Thursday, October 09, 2008

Blue Suit, Red Cape and Red Boots

No doubt about it, things are getting tighter. Even with the volume off, the TV has a streaming litany of financial woe in a never ending flow from left to right at the bottom of the screen. And you don't need Jim Cramer to remind you, your customers are letting you know, as well as your screaming bottom line

At the same time your work day and productivity is being strangled by more regulation, more rules and more requirements for security. Even beyond the regulatory considerations, you really do want your clients' data as safe as you can make it. It is part of the reason you got into this business, along with the Truth, Justice and American way stuff. But how to catch that speeding locomotive with all these chains around your ankles?

The first step is to develop the security mindset. Like so many other things, security is not a destination, it is a way of thinking. The same instincts and habits that make you rattle the back door after locking up can serve you with many information and data security issues as well. You are not locking the back door because you expect an intruder. You are prudently making it a little more difficult for the eventual intruder that someday will check your back door. Similarly, you are not protecting your data against a specific bad guy, but instead building an array of defenses so as to make your operation as unattractive to data and identity thieves as possible.

Make certain that your employees have a grasp of the basics and are incorporating them into the work day. Passwords should be routinely changed, and not written on post-it notes or shared. Callers who ask for information about internal systems should be clearly identified, or better yet referred to a designated person. That designated person should be the office go to person for all basic security questions, and well-briefed as to possible vulnerabilities and how an exploitation might present itself.

New and even more stringent regulations are on the way. How you keep your client's data safe is going to be a problem that rests on your shoulders. You can spend a fortune building new, secure systems, or you can temper that spending with better training and looking at alternate ways of handling your data, such as on-line hosting, where the back-end security is handled for you. This combination can be a cost-effective way of providing improved security without having to leap any tall buildings.


Thom said...

Good comments about HIPAA. A lot of people aren't familiar with such regulations or don't care. But what about FACTA, have you thought about writing on it? I have found another short article talking about FACTA, HIPAA, and GLBA laws that certain businesses have to adhere to. (>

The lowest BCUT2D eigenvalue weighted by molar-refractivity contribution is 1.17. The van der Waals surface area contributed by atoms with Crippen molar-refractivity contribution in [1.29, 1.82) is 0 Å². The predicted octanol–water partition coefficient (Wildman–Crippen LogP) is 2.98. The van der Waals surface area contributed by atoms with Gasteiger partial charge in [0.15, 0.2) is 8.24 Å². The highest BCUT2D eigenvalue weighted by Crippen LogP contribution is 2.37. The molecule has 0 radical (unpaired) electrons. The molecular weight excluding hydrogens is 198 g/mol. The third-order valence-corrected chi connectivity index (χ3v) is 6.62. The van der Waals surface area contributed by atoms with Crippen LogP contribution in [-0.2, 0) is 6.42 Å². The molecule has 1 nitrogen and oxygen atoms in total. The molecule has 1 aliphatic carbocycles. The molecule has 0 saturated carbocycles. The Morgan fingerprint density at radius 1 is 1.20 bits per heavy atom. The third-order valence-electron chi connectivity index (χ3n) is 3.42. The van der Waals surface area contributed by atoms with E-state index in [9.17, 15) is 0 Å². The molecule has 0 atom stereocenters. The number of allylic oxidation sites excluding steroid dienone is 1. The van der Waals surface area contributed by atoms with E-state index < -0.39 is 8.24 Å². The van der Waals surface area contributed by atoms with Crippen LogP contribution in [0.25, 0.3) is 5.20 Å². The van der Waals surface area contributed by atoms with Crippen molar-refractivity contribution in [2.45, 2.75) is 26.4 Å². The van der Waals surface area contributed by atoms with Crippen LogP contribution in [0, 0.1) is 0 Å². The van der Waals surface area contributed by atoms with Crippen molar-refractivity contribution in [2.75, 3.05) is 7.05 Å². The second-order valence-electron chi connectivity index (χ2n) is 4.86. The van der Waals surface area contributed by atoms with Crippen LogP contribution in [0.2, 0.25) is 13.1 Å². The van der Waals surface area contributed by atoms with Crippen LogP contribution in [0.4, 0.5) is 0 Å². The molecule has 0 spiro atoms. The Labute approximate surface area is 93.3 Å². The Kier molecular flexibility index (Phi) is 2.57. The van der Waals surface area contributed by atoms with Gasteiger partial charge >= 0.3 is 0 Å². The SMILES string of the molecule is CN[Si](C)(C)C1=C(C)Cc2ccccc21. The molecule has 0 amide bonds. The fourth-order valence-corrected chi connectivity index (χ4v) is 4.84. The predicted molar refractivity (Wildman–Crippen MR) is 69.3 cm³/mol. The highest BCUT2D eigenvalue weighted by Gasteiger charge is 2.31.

Deputy Sheriff said...

I have a real case and would like your opinion on it. I am a physician who recently resigned from my university hospital. I went in tonight to complete some charts and logged onto a computer terminal in the hospital. I clicked on a portal which I thought would bring me to my electronic charts but instead found myself staring at a highlighted list of five patients' names. My own was right in the center of the list. A "colleague" who takes an unhealthy interest in others had been on call in the hospital from 7am until shortly before I chanced to arrive at the same computer terminal. We are both in the same subspecialty and share an office opposite the ward where the computers are located. He left at 6 pm and I arrived at 730 pm to finish my charts. It was clear that he had been examining my personal medical records and either didn't care to or didn't know how to log out.
Such conduct is clearly criminal under HIPAA and he is a "covered individual". My
data is still on every computer terminal on that particular unit. Whom should I contact?
HIPAA itself only allows for mailed or electronically submitted complaints. Although by my reading of the criminal code his actions are felonies and it is the justice department's responsibility to carry out all criminal, as opposed to civil, prosecutions there is no way to contact them directly that I am aware of. The evidence will be gone eventually but is recoverable now. It should also be recoverable later because the offending physician's log on will be recorded by the system. What should my next step be?

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